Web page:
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Monthly Downloads: 4
Programming language: Elixir
License: MIT License
Tags: Chatting    
Latest version: v0.4.3

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README

Alice Hex Version Hex Downloads License: MIT Coverage Status

A Lita-inspired Slack bot written in Elixir.

The Caterpillar and Alice looked at each other for some time in silence: at last the Caterpillar took the hookah out of its mouth, and addressed her in a languid, sleepy voice.

"Who are YOU?" said the Caterpillar. This was not an encouraging opening for conversation. Alice replied, rather shyly, "I—I hardly know, sir, just at present—at least I know who I WAS when I got up this morning, but I think I must have been changed several times since then."

For an example bot, see the Active Alice bot. For an example handler, see Google Images Handler.

You'll need a Slack API token which can be retrieved from the Web API page or by creating a new bot integration.

Handler Plugins

Alice has a plug in system that allows you to customize the functionality of your bot instance. See the docs for more information about creating your own handlers.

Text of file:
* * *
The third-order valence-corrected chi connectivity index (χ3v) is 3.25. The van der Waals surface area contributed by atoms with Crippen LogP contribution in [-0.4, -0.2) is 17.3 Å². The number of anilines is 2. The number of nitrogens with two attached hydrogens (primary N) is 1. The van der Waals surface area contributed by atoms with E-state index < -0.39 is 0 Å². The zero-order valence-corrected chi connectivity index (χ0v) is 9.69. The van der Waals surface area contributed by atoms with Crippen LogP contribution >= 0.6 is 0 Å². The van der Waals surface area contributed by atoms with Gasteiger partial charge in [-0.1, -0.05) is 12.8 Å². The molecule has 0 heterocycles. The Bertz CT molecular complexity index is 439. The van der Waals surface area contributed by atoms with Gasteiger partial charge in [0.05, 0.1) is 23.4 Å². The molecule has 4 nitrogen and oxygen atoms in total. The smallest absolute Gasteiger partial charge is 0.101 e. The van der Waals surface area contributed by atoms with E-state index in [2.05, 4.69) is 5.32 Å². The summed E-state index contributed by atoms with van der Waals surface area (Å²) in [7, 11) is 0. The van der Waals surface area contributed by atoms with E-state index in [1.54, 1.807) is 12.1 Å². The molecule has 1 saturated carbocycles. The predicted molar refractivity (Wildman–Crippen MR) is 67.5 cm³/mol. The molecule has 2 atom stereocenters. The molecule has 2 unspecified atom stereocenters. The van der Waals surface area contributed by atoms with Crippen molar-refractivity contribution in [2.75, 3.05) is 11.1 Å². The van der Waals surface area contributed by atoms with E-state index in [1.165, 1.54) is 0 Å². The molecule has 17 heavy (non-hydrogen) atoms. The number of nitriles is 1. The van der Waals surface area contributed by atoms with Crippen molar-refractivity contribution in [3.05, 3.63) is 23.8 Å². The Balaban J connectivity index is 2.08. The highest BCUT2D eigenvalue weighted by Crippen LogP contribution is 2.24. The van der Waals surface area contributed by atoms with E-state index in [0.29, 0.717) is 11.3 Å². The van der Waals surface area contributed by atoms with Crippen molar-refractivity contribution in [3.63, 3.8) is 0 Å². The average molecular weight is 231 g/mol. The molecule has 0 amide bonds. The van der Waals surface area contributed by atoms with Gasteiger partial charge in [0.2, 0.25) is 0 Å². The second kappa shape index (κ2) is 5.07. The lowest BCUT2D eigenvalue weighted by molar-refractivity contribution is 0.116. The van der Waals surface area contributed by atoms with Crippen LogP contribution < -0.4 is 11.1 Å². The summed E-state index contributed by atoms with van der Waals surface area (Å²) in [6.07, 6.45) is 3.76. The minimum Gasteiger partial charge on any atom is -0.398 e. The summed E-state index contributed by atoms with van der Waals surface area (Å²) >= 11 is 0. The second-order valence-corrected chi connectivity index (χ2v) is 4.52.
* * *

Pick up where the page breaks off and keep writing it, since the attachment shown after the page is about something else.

Known Handlers

If you write your own handler, please submit a pull request and update this list!

Creating Your Own Bot With Alice

Create the Project

Create a new mix project.

mix new my_bot
cd my_bot
rm lib/my_bot.ex test/my_bot_test.exs

Configure the Application

In mix.exs, bring in alice and any other handlers you want. You also need to include the websocket_client dependency because it's not a hex package.

defp deps do
  [
    {:alice, "~> 0.4.2"},
    {:alice_against_humanity, "~> 0.1.0"},
    {:alice_google_images, "~> 0.1.0"}
  ]
end

In the same file, also configure the app:

def application do
  [ applications: [:alice],
    mod: {Alice, %{}}
  ]
end

In config/config.exs add any configuration that your bot needs. This includes registering any handlers you want. You can add handlers through dependencies, or you can write them directly in your bot instance. (See Writing Route Handlers for information on how to write a handler. We recommend putting them in lib/alice/handlers/.)

use Mix.Config

config :alice,
  api_key: System.get_env("SLACK_API_TOKEN"),
  state_backend: :redis,
  redis: System.get_env("REDIS_URL"),
  handlers: [
    Alice.Handlers.Random,
    Alice.Handlers.AgainstHumanity,
    Alice.Handlers.GoogleImages
  ]

config :alice_google_images,
  cse_id: System.get_env("GOOGLE_CSE_ID"),
  cse_token: System.get_env("GOOGLE_CSE_TOKEN"),
  safe_search_level: :medium

With that, you're done! Run your bot with iex -S mix or mix run --no-halt.

Deploying to Heroku

Create a new heroku app running Elixir.

heroku create --buildpack "https://github.com/HashNuke/heroku-buildpack-elixir.git"

Create a file called elixir_buildpack.config at the root of your project.

erlang_version=22.0.3
elixir_version=1.8.2
always_rebuild=false

Create a Procfile at the root of your project. If you don't create the proc as a worker, Heroku will assume it's a web process and will terminate it for not binding to port 80.